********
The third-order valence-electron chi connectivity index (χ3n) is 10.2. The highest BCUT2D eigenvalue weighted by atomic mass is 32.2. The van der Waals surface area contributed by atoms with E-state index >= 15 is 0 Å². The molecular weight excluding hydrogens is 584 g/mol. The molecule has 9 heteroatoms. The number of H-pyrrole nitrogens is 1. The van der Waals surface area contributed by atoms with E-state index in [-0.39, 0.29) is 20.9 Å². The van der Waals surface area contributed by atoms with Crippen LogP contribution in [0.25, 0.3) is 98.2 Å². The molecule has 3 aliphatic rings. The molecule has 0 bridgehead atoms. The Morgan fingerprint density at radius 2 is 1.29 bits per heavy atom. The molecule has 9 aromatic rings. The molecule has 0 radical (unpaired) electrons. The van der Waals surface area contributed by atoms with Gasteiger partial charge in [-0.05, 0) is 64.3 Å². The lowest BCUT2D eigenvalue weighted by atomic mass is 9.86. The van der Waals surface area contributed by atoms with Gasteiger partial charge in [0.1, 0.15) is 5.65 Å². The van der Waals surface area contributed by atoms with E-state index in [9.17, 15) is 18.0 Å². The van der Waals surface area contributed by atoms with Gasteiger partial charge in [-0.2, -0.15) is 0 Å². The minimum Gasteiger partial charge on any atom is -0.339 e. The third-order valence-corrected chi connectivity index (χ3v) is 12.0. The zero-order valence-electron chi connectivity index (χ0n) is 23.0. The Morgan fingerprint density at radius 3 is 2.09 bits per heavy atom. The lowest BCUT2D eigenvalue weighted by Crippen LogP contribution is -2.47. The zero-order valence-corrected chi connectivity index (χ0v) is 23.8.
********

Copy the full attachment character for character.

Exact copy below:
The third-order valence-electron chi connectivity index (χ3n) is 10.2. The highest BCUT2D eigenvalue weighted by atomic mass is 32.2. The van der Waals surface area contributed by atoms with E-state index >= 15 is 0 Å². The molecular weight excluding hydrogens is 584 g/mol. The molecule has 9 heteroatoms. The number of H-pyrrole nitrogens is 1. The van der Waals surface area contributed by atoms with E-state index in [-0.39, 0.29) is 20.9 Å². The van der Waals surface area contributed by atoms with Crippen LogP contribution in [0.25, 0.3) is 98.2 Å². The molecule has 3 aliphatic rings. The molecule has 0 bridgehead atoms. The Morgan fingerprint density at radius 2 is 1.29 bits per heavy atom. The molecule has 9 aromatic rings. The molecule has 0 radical (unpaired) electrons. The van der Waals surface area contributed by atoms with Gasteiger partial charge in [-0.05, 0) is 64.3 Å². The lowest BCUT2D eigenvalue weighted by atomic mass is 9.86. The van der Waals surface area contributed by atoms with Gasteiger partial charge in [0.1, 0.15) is 5.65 Å². The van der Waals surface area contributed by atoms with E-state index in [9.17, 15) is 18.0 Å². The van der Waals surface area contributed by atoms with Gasteiger partial charge in [-0.2, -0.15) is 0 Å². The minimum Gasteiger partial charge on any atom is -0.339 e. The third-order valence-corrected chi connectivity index (χ3v) is 12.0. The zero-order valence-electron chi connectivity index (χ0n) is 23.0. The Morgan fingerprint density at radius 3 is 2.09 bits per heavy atom. The lowest BCUT2D eigenvalue weighted by Crippen LogP contribution is -2.47. The zero-order valence-corrected chi connectivity index (χ0v) is 23.8.